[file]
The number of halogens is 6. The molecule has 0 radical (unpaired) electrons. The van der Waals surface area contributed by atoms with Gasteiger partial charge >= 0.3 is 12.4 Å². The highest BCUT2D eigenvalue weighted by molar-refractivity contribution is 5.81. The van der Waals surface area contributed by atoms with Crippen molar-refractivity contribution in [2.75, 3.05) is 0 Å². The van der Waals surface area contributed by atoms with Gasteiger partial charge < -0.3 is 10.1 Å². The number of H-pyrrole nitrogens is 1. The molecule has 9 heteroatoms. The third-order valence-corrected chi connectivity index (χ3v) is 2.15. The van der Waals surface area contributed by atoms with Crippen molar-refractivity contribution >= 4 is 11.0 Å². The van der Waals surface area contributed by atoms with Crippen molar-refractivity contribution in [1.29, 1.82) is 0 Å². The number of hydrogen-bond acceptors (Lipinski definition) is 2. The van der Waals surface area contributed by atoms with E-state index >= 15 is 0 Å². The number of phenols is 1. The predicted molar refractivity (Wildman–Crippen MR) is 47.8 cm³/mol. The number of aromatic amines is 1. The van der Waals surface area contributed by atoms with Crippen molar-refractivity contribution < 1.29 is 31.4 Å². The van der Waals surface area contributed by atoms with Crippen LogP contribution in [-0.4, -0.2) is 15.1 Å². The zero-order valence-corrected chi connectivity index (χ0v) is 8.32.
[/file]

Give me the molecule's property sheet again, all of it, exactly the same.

The number of halogens is 6. The molecule has 0 radical (unpaired) electrons. The van der Waals surface area contributed by atoms with Gasteiger partial charge >= 0.3 is 12.4 Å². The highest BCUT2D eigenvalue weighted by molar-refractivity contribution is 5.81. The van der Waals surface area contributed by atoms with Crippen molar-refractivity contribution in [2.75, 3.05) is 0 Å². The van der Waals surface area contributed by atoms with Gasteiger partial charge < -0.3 is 10.1 Å². The number of H-pyrrole nitrogens is 1. The molecule has 9 heteroatoms. The third-order valence-corrected chi connectivity index (χ3v) is 2.15. The van der Waals surface area contributed by atoms with Crippen molar-refractivity contribution >= 4 is 11.0 Å². The van der Waals surface area contributed by atoms with Crippen molar-refractivity contribution in [1.29, 1.82) is 0 Å². The number of hydrogen-bond acceptors (Lipinski definition) is 2. The van der Waals surface area contributed by atoms with E-state index >= 15 is 0 Å². The number of phenols is 1. The predicted molar refractivity (Wildman–Crippen MR) is 47.8 cm³/mol. The number of aromatic amines is 1. The van der Waals surface area contributed by atoms with Crippen molar-refractivity contribution < 1.29 is 31.4 Å². The van der Waals surface area contributed by atoms with Crippen LogP contribution in [-0.4, -0.2) is 15.1 Å². The zero-order valence-corrected chi connectivity index (χ0v) is 8.32.